Since they got those Workplace Communication Assessment results, Shirley arranged for a half-day session where the Supervisors and Front-Line employees together reviewed the results and discussed the issues that were their biggest barriers. They also learned about which of the four conversations would help them address those issues. Interestingly, each of those issues calls for getting more practice in using “Closure Conversations” more effectively.

The plan for the first meeting of the Supervisors Round Table is to review the list of issues that were reported most often, and see if they are still big problems in their departments, or whether some of them have shrunk a bit. Shirley will facilitate the meeting, bringing copies of the Issues List and supporting the discussion. Subsequent meetings will have the Supervisors review their issues – and solutions – as a group, and develop ideas for solving whatever remaining issues they see. They also may host a follow-up Workplace Communication Assessment after a few more months to see what issues have moved up to take over the “Big Three” positions.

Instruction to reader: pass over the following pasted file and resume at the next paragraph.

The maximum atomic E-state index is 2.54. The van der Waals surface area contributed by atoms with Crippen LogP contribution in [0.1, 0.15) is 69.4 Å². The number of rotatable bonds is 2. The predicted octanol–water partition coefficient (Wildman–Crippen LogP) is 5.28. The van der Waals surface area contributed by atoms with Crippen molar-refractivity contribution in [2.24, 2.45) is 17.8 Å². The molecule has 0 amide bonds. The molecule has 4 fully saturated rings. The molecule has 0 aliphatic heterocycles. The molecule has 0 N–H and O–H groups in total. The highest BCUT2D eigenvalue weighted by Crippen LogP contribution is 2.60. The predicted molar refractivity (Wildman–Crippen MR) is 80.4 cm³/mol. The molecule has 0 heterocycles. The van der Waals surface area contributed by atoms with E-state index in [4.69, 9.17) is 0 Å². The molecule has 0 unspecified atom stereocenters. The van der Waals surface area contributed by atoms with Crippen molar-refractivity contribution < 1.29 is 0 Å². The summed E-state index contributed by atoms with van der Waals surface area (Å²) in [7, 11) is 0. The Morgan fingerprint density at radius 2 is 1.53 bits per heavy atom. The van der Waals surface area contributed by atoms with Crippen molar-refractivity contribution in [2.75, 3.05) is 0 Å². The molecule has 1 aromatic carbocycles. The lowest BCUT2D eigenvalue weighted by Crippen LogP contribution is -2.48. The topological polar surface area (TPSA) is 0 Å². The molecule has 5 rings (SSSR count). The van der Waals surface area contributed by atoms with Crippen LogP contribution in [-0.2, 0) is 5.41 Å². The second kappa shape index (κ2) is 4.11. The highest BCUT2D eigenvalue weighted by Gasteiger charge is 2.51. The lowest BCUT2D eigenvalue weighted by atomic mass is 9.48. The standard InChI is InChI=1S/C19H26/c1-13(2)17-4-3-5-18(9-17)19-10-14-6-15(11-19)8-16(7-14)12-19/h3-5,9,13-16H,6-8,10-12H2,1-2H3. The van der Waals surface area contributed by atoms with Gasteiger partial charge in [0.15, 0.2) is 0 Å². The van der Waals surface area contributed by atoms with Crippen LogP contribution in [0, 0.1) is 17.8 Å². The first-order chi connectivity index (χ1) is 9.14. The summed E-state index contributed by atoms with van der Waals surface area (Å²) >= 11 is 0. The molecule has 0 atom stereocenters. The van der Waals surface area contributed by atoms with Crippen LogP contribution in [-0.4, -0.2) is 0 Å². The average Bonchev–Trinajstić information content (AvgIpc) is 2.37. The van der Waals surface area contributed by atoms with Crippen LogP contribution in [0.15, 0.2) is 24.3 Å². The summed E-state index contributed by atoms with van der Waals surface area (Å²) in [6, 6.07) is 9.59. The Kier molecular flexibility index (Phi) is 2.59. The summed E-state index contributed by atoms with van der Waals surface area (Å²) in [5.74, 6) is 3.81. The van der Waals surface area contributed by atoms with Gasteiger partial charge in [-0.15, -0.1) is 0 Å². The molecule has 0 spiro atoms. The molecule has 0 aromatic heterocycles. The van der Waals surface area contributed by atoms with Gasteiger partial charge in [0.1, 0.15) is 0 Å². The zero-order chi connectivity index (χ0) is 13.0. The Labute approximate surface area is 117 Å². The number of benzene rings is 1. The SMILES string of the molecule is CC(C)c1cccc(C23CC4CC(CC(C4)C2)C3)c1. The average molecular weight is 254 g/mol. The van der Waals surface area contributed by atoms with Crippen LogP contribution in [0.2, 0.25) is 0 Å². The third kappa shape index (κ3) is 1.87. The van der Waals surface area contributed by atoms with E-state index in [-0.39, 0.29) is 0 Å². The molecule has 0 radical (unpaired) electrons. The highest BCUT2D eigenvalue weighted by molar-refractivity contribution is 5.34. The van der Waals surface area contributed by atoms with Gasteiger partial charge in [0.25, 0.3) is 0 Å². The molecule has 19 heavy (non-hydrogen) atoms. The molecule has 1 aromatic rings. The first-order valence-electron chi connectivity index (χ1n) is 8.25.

The biggest payoff for these meetings is not solving problems, but doing it together as a group of people who hold similar positions in their organization. They each have somewhat different responsibilities, due to the different circumstances and personnel in their areas. But being able to talk about their challenges is definitely the best benefit from their regular get-togethers to share and compare. Imagine: what if Supervisors weren’t the “neglected middle” employees, and had their own group to meet with? They could become a force to be reckoned with!

Productive Meetings Don’t Just Happen

The meeting didn’t go well. In fact, one executive walked out before it was formally ended. Several people were annoyed or impatient while others, looking bored, simply didn’t participate. It was ultimately a waste of people’s time and energy, and left a few bad feelings to be cleaned up later.